Smart Fixed Wing Aircraft (SFWA) aims to develop and test passive and active flow control technologies to improve the high lift performance of a wing.
The purpose of this research was to develop and demonstrate a closed loop flow control to minimise the separation on a trailing-edge flap. The active flow control improved the aerodynamic performance by delaying the trailing-edge separation on a single element trailing-edge flap. The flow control was pulsed blowing applied near the leading-edge region of the flap. The pulsed blowing was through spanwise segmented slots. A closed loop flow control system was designed to demonstrate flow control on a mid-scale wind tunnel model.
The Topic Description called for two directions of closed loop flow control methods. The first was a pre-modelled approach which would allow the calibrating of the algorithm. This algorithm development was devoted for future use in flight test activities. The second method was an adaptive algorithm, which was adjusted by a “learning-by-doing” system. This approach was demonstrated in mid-scale wind tunnel tests.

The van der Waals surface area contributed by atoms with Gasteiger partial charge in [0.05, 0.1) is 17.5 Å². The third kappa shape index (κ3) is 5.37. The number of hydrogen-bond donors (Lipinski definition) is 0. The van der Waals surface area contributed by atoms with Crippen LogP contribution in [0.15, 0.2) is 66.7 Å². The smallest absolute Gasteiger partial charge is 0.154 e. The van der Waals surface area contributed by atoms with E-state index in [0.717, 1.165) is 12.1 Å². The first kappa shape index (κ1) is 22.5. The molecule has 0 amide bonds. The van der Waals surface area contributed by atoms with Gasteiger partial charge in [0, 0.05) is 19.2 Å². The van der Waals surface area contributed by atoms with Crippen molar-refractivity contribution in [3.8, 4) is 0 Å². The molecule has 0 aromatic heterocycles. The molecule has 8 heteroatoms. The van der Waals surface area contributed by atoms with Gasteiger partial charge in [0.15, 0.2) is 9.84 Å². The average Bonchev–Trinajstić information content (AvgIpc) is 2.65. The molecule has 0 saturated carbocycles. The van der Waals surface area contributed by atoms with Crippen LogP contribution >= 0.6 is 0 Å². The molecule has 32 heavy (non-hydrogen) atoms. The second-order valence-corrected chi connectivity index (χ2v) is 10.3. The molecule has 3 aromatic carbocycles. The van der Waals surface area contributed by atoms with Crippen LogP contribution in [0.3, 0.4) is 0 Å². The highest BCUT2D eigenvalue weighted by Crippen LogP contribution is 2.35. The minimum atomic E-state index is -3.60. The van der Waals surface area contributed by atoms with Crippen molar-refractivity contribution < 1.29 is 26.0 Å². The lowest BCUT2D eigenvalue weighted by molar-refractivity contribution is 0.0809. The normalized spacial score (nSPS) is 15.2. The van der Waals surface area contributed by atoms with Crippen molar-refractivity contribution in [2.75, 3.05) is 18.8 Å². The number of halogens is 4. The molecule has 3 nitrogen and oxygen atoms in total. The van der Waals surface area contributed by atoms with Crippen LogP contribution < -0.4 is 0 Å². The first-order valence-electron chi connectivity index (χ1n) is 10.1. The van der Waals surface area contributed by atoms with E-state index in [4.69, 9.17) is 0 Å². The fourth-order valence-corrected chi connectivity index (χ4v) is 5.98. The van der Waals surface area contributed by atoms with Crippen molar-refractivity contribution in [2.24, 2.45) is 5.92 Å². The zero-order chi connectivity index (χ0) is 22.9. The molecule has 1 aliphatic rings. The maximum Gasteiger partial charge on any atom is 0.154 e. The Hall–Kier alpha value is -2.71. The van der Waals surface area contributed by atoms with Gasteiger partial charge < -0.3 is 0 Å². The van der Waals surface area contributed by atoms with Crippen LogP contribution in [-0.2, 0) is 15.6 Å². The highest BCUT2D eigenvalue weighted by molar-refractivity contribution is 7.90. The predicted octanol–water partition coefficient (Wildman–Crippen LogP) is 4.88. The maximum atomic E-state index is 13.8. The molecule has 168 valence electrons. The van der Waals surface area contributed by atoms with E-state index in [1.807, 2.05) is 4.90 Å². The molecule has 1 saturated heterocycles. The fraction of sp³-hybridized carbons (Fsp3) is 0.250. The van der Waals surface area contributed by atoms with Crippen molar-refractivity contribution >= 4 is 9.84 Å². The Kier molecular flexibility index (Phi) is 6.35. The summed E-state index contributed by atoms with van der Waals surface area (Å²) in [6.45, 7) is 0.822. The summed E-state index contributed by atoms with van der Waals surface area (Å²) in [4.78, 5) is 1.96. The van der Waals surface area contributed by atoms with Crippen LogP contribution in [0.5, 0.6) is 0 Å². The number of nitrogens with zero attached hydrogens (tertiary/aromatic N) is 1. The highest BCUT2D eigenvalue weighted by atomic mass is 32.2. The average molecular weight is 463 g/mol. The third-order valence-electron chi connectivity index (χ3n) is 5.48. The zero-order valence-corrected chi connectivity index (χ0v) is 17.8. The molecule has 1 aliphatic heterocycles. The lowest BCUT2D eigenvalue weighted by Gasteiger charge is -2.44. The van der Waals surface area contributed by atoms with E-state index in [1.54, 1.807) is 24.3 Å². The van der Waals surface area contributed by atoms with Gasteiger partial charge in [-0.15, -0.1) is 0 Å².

In this work, active flow control using pulsed air jets was investigated in order to delay flow separation on a two-element high-lift wing. The method was validated experimentally. A novel iterative learning control (ILC) algorithm was developed that uses position based pressure measurements to update the actuation. The method was experimentally tested on a wing model in a 0.9 m x 0.6 m wind tunnel initially and then the R. J. Mitchell wind tunnel at the University of Southampton. Compressed air and fast switching solenoid valves were used as actuators to excite the flow and the pressure distribution around the chord of the wing was measured as a feedback control signal for the ILC controller.
Experimental results showed that the actuation was able to delay the separation and increase the overall lift by approximately 15% to 20%. By using the ILC algorithms, the controller was able to track the target lift and using the optimum control algorithm with an extended reference, the controller was able to maximize the lift enhancement. In the second wind tunnel test session, open loop tests were completed to generate data which was used to create a system model.
A two-dimensional model function was then fitted using locally weighted scatter-plot smoothing and the model was applied in a model based iterative learning optimization algorithm. Wind tunnel experimental results showed that the method was able to optimise the performance with two variables and an overall lift enhancement of approximately 20% could be achieved.